That being the case, this post is going ot be short & sweet, just a few quick updates:

  • The goslings are growing astonishingly quickly – they’re already three times as big as they were, and they’re giants compared to the chicks they’re in with. Also, they’ve learned to swim (in their water dish) and are paddling about enjoying the warm weather.
  • The quail (our 3 survivors) have moved into their adult run – a fully enclosed, off the ground pen floored with trays of sand, and equipped with lots of hidey-holes for flighty little birds to hide in. Although to be honest, these quail are surprisingly chill compared to our last lot. I guess being handled from the time they hatch really makes difference – these guys don’t mind being picked up, and don’t panic at humans carrying them around (e.g. to their new home). They did find the rooster crowing a bit alarming (the quail pens are next to the chicken coops, so he’s a bit closer and louder than they’re used to).
  • The apples have started to flower, and the stone fruit have all finished already. The pears are starting to flower as well, although the kangaroos have discovered that the top baby leaves of just-planted pear trees are delicious ๐Ÿ™ so we’ve had to do some extra tree protection there.
  • Went to a mozarella-making workshop on Saturday, which was amazing. I’ll write a whole post about it soon, but not until my assignment is done. On the whole, though, fresh mozarella is the easiest and quickest to make cheese I’ve tried yet except for ricotta (cheeses I’ve made include: feta, ricotta, cream cheese, yoghurt cheese / labneh, haloumi, brie/camembert; next on the list is a cheddar- or gouda- style hard cheese).
  • I have more apple seeds sprouting. I may have a problem – I can’t just throw fruit tree pips and pits intot he compost without trying to germinate them, and apple seeds germinate very easily. So.. more seedling apples on the way ๐Ÿ™‚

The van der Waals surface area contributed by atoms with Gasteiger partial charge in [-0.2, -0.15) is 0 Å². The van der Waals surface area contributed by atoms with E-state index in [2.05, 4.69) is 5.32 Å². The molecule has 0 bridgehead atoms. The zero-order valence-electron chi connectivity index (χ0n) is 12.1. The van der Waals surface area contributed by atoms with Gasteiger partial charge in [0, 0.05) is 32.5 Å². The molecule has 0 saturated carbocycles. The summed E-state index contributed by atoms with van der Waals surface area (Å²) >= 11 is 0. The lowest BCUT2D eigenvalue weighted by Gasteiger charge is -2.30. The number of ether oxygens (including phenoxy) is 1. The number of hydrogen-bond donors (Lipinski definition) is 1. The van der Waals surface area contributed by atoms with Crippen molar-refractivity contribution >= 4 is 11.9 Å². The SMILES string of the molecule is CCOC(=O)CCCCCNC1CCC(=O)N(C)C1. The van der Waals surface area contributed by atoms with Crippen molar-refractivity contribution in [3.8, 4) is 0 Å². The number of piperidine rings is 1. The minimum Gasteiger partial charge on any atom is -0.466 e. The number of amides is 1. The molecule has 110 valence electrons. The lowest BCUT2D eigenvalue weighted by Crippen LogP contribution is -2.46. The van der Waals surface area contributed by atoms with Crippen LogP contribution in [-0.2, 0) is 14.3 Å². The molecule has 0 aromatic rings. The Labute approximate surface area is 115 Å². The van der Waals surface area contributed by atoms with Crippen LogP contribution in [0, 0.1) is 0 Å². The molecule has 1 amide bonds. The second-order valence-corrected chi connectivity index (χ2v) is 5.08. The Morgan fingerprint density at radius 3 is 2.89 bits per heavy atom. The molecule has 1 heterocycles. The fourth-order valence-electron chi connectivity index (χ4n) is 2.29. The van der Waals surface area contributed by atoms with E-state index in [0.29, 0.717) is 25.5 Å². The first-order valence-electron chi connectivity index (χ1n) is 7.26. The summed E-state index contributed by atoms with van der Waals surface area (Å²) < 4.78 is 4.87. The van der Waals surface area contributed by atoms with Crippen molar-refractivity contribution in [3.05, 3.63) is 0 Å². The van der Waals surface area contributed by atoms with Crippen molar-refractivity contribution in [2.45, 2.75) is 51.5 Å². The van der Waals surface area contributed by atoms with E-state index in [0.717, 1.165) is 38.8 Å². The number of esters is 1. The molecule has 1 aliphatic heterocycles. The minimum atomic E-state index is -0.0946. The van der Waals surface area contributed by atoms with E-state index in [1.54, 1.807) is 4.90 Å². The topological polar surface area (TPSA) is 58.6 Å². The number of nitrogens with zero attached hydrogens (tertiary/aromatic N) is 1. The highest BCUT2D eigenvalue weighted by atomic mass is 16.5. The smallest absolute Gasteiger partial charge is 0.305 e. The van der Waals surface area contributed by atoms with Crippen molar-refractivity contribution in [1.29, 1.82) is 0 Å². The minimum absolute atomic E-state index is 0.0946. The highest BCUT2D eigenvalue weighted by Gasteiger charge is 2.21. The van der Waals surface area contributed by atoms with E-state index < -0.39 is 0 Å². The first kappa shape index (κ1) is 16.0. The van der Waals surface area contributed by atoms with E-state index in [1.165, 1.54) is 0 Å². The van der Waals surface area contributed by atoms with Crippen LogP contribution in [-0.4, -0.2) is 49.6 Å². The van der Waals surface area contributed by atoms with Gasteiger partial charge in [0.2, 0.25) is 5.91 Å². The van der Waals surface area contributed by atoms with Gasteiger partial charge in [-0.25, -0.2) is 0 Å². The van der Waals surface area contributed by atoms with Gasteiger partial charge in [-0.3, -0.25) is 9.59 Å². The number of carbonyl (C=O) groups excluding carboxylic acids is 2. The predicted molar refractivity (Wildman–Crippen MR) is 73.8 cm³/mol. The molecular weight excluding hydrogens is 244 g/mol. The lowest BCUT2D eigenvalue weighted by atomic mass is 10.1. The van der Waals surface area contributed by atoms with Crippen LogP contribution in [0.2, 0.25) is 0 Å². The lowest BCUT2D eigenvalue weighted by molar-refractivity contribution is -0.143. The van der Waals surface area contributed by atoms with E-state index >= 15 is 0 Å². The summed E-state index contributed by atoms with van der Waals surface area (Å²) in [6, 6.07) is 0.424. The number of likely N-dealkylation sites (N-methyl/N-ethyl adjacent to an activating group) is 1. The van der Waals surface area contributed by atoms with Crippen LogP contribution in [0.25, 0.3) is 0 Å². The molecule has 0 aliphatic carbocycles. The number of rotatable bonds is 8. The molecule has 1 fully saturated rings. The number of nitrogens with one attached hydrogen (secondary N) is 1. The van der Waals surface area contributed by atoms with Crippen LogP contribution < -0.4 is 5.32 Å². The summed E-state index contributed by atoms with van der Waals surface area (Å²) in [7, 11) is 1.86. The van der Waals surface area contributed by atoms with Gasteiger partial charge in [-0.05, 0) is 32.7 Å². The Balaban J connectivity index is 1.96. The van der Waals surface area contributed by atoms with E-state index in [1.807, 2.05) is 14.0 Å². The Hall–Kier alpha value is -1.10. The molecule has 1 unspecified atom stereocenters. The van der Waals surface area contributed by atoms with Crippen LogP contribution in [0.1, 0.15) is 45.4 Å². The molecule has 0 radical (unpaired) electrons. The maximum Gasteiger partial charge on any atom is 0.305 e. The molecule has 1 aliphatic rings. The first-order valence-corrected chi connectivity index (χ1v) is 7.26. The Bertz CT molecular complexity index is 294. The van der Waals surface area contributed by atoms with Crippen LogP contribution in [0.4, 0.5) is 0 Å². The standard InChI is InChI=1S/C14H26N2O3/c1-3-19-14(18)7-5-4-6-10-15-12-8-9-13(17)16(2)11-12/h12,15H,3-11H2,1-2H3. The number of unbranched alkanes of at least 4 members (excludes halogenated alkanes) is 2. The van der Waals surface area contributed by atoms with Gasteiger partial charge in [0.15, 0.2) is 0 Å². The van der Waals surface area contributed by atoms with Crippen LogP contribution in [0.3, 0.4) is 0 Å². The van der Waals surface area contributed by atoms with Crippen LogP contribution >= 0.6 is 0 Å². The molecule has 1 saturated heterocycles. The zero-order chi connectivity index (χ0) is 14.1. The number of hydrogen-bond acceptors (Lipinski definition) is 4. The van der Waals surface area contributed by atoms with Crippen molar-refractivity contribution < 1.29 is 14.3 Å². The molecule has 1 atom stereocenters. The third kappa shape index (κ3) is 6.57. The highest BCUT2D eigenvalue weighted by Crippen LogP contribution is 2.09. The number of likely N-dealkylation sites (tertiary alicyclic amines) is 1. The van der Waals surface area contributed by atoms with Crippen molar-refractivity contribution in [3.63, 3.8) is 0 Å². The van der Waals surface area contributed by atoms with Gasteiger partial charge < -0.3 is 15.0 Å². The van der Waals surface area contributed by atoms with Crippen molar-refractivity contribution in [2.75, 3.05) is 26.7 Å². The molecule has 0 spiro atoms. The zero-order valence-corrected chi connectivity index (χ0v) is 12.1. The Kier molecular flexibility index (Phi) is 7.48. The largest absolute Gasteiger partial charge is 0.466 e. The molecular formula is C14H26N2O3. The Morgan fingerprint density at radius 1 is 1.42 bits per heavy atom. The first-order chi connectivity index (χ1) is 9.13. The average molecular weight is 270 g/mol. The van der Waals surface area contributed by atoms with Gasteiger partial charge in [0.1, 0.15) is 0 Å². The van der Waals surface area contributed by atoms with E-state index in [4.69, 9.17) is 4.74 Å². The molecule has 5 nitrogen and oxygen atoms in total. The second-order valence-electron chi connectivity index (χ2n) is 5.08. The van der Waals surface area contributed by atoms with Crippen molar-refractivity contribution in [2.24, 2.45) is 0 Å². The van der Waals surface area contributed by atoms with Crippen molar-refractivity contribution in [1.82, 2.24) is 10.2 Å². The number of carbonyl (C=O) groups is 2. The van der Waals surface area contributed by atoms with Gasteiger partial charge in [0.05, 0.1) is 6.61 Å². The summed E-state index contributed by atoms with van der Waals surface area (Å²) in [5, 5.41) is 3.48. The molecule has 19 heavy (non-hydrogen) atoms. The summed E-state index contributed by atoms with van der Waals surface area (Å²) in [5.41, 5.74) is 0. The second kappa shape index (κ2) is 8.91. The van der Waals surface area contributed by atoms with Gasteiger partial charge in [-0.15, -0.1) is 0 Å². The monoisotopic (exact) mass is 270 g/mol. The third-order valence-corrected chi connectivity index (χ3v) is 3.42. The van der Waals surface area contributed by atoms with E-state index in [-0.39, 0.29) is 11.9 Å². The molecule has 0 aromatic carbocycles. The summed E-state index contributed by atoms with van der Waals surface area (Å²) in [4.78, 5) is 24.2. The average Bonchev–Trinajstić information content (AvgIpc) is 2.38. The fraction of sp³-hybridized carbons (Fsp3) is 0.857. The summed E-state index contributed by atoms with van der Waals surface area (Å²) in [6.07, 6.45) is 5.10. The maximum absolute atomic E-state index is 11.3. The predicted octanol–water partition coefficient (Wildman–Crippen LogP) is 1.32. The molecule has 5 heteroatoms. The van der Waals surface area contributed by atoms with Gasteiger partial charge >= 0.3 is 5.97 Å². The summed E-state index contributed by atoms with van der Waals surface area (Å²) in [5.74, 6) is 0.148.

That’s it for now ๐Ÿ™‚

Pilgrim (or Settlers) Geese

2016/10/13 deej 0

Geese aren’t everyone’s idea of a great back-yard animal. I’ve heard all the stories – they’re noisy, vicious, aggressive, messy, horrible hellbeasts. But I have a confession to make: I’ve always kinda wanted to have geese. Since well before I saw the film Fly Away Home (about a little girl who rescues a nest full of orphaned Canada geese, and raises them, teaching them to fly and eventually leading them on an ย epic microlight journey as she teaches them a safe migration route for their annual migration), I thought geese were adorable. I didn’t have any latent desire to have chickens (although since getting my first hens, I’ve discovered that I love keeping chooks, and I really miss it when I don’t have them around), but geese are different. I have no idea why ๐Ÿ™‚

This week, my very first goslings hatched. I’ve had four Pilgrim Goose eggs in the incubator for the last month (goose eggs take 26 – 35 days to hatch), and three of them have hatched. Given that geese are well known for being difficult to hatch in an incubator, and even commercial farm advice is to hatch them under a broody mother goose or under a muscovy duck, that’s a pretty good hatch rate. I was desperately hoping at least two would hatch, because geese are flock critters and form very strong flock bonds – having a lone goose is cruel and very bad for the goose. So three is fantastic. It looks like at least 2 of them are girls, too (I can’t quite tell for the 3rd). Since geese can live well into their teens, sometimes longer, that means that if I have a pair of girls I can find them a good (unrelated) gander in a year or two and start breeding my own goslings.